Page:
Food Allergy or Food Intolerance? This Is Why You Should Know the Difference
There’s a reason they call it comfort food. Not sure who they are, but we couldn’t think of a better phrase for our favourite bites, like pizza and tacos!
When you ingest any type of food, your brain signals a reaction.
Have you heard of the neurotransmitter serotonin?
It’s the compound that helps you regulate sleep, appetite, and mood.
Harvard Health explains that 95 percent of your serotonin is produced in your gastrointestinal tract. So it only makes sense that the food you digest guides your emotions.
Unfortunately, for those who suffer from food allergies or intolerances, that reaction is less than comforting. If you’ve ever eaten anything and your body (and brain) didn’t react in a pleasant way, there’s a good chance you have a food allergy or food intolerance. And yes, there’s a difference between these two.
Keep reading for a breakdown of the two, and why it matters to understand them both.
What is Food Intolerance?
Food intolerance happens when certain particles of food cannot be properly processed by your digestive system because of an absence of an enzyme.
Unlike a food allergy, the immune system is not affected in any way.
Because your body can’t absorb the compounds of the food, your gastrointestinal system will experience symptoms.
If you have a food intolerance, it’s still generally fine to eat small amounts of the food without too much trouble (unlike with an allergy).
Causes of Food Intolerance
Typically, food intolerance stems from compounds like:
- Fructose or lactose
- Sensitivity to additives (ex. sulfites used to preserve dried fruit)
- Dairy products or grains that include gluten
Common Symptoms Include:
- Stomach ache
- Irritable bowel
What is Food Allergy?
A food allergy is a reaction that occurs in your immune system after eating a certain food. Your body recognizes the food as a pathogen (a bacteria or virus) and therefore your immune system tries to overact to fight it off.
With a food allergy, even a miniscule amount of the food can trigger symptoms.
Common symptoms include:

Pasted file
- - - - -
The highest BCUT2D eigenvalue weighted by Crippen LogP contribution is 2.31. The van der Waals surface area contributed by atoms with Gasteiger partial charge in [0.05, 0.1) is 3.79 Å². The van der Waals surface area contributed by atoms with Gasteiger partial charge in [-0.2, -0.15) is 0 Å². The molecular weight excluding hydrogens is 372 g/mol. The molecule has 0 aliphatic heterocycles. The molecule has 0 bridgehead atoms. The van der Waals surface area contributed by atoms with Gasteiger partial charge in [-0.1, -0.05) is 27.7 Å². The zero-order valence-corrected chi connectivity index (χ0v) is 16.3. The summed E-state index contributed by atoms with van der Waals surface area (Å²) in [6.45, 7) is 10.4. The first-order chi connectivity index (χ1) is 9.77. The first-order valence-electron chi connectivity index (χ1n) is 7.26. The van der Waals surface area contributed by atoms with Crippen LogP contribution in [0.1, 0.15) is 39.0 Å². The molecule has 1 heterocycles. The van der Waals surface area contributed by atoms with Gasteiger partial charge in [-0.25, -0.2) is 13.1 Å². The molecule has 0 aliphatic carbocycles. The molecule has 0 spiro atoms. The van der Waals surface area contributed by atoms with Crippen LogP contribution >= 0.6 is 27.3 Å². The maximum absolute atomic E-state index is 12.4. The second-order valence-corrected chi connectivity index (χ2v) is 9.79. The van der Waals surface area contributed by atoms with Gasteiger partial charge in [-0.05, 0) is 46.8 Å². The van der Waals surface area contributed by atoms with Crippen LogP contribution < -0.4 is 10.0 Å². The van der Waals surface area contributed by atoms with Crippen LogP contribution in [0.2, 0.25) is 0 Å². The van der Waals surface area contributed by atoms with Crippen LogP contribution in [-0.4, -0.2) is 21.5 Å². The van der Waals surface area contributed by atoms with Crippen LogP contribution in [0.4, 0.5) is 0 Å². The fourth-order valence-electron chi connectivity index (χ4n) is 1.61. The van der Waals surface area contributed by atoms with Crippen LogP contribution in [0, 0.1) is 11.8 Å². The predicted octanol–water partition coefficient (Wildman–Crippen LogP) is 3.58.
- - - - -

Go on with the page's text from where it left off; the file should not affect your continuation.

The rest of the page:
- Swollen airways
- Tingling or itching
- Wheezing or trouble breathing
- Abdominal pain
- Nausea or diarrhoea
On a more serious note, another symptom that could occur is called anaphylaxis. This severe allergic reaction causes your immune system to release chemicals that can result in you going into shock. In this case, immediate emergency treatment is critical.
Most common food allergies:
- Tree nuts
Causes of food allergies
Research suggests that there are multiple reasons that food allergies come on, mostly from a mix of genetic and environmental influences. If a family member has a food allergy, the chances of you also having the same one are greater. The same is true if you’re exposed to certain allergens through air or skin.
Some other key differences to note:
Food allergies usually spring out immediately, every time you eat the food. It can happen even if you’ve just had a small amount of it. Food intolerances come on more gradually and might only surface when you’ve taken in a lot of the food.
Why Differentiating Food Intolerances and Food Allergies Matters
It’s important to know the difference between a food intolerance and a food allergy so that you can better prepare your body before and after digesting the food.
If you have a severe food allergy, you could potentially experience life-threatening symptoms, therefore you’ll know to avoid that food completely.
How to Treat Food Allergies and Intolerances
If you believe you have a serious condition, it’s best to consult your doctor.
For a natural solution for most food intolerances, try Digesta Alpha. Digesta Alpha is a multi-enzyme preparation that contains five natural enzymes that are vegan/vegetarian friendly and free of gluten, coloring, and additives.